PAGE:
Yet despite the rigor of swimming, he has adapted to this schedule over the years as he’s been swimming since he was in elementary school. His swim career—now club and school—all started from swim lessons that even endured an international move. 

“From a young Avery age, I was enrolled in swim lessons,” Avery said. “Then, when I moved to Singapore in first and second grade, we had a pool there, so I swam a lot. In the summers when we’d come back, I joined a swim team [called] Orchard Hill—the homies. I think it was either fifth or sixth grade [when] I then decided, ‘Hey, I’m pretty decent at this. Let’s go to Rays.’”

He’s been with Rays ever since and has seen himself grow with swim itself. From simple lessons to his beginning at Orchard Hill, swimming has always been a part of Avery’s life, and he has learned to love it despite obstacles.

I was the number one swimmer in America.

— Duncan Clark, jokingly

“I wouldn’t do it if I didn’t really like it,” Avery said. “It’s probably the most difficult sport just because your face [is] constantly underwater [and] you can’t really talk to anybody while you do it. But the team atmosphere, especially on a high school team, [is] a lot better.”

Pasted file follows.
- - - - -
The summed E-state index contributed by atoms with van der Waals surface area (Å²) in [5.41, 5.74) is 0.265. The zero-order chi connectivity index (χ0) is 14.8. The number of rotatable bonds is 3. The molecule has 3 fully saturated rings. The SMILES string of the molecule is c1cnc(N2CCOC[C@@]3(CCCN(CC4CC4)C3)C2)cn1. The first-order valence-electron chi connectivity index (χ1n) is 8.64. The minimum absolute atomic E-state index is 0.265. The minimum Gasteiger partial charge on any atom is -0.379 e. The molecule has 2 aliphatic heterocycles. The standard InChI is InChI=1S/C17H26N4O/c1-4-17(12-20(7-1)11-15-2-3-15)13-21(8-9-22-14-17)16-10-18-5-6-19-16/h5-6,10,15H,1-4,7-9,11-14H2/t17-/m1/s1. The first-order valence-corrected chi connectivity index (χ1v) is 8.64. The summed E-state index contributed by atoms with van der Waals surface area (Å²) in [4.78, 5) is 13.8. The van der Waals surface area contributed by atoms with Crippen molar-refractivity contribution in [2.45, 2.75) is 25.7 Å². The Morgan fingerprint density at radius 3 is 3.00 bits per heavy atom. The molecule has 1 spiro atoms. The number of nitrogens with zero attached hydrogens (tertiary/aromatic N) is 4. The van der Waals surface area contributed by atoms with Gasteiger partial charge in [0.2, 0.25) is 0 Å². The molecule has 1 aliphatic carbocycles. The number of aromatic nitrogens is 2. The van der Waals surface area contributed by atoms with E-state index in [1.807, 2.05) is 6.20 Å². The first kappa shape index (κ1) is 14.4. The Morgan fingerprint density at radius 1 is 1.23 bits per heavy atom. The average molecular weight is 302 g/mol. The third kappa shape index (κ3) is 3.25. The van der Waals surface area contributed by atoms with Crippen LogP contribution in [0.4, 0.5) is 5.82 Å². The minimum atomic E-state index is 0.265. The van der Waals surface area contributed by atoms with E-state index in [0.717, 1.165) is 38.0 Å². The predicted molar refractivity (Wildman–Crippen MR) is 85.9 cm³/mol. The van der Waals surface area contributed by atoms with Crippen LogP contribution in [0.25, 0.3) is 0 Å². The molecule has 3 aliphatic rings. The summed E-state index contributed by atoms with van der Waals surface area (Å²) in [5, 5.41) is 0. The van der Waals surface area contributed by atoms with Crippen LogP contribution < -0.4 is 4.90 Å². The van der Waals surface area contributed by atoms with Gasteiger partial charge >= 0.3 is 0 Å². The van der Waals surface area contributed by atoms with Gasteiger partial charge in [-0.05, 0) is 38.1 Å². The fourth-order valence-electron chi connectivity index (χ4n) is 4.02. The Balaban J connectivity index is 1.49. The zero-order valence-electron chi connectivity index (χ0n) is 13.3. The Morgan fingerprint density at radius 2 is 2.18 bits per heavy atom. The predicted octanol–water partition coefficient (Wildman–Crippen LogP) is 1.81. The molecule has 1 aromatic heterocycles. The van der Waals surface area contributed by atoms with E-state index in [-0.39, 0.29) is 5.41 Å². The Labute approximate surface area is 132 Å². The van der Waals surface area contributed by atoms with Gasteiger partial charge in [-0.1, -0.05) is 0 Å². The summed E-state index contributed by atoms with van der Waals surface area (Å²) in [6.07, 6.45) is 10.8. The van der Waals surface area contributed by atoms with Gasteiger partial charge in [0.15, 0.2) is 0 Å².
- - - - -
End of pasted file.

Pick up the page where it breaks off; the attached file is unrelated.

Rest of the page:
And by taking his time on his teams “week by week,” Avery’s swimming, without a doubt, has improved. During states for swimming through the school last year, Avery placed eighth in Division 1 with a swim time of only 51:09 seconds for his favorite race: the 100 fly.

Now, after going to long course nationals through Rays twice and placing tenth overall in the 50 fly race, Avery has his eyes set on new goals: winning states and setting a record.

“Hopefully, this year I’ll definitely leave a school legacy,” Avery said. “I’m very close to the school record in the hundred fly. I was 0.09 [seconds] off of it last year twice—so less than a snap of a finger. [It] is kind of frustrating, but at the same time, it’s good because you know you can go that fast.”

In those moments of frustration, Avery relies on support more than anything else, and when asked who is always there for him, his parents were the first to come to mind—whether or not they understand the technicalities of swim—from their years of constant encouragement.

“They’re always rooting for me,” Avery said. “My dad especially is into [swimming, and] my mom [knows] what’s going on since she used to swim. My dad just kind of says anything that comes to his mind about it, and swimming is a very mental thing. You have got to be mentally tough about it. In certain ways, he [helps with that].” 

Taking this love and support from his parents with his own, Avery has evolved as a person and a swimmer. With most of his days—past and present—spent in the pool, it has become something much more than a sport.

“[Swimming] is definitely an outlet to go do something that I love to do and do it well,” Avery said. “It’s like a self-confidence booster, [and] it’s nice to see [family] come out and support you; I always try to do it for them.”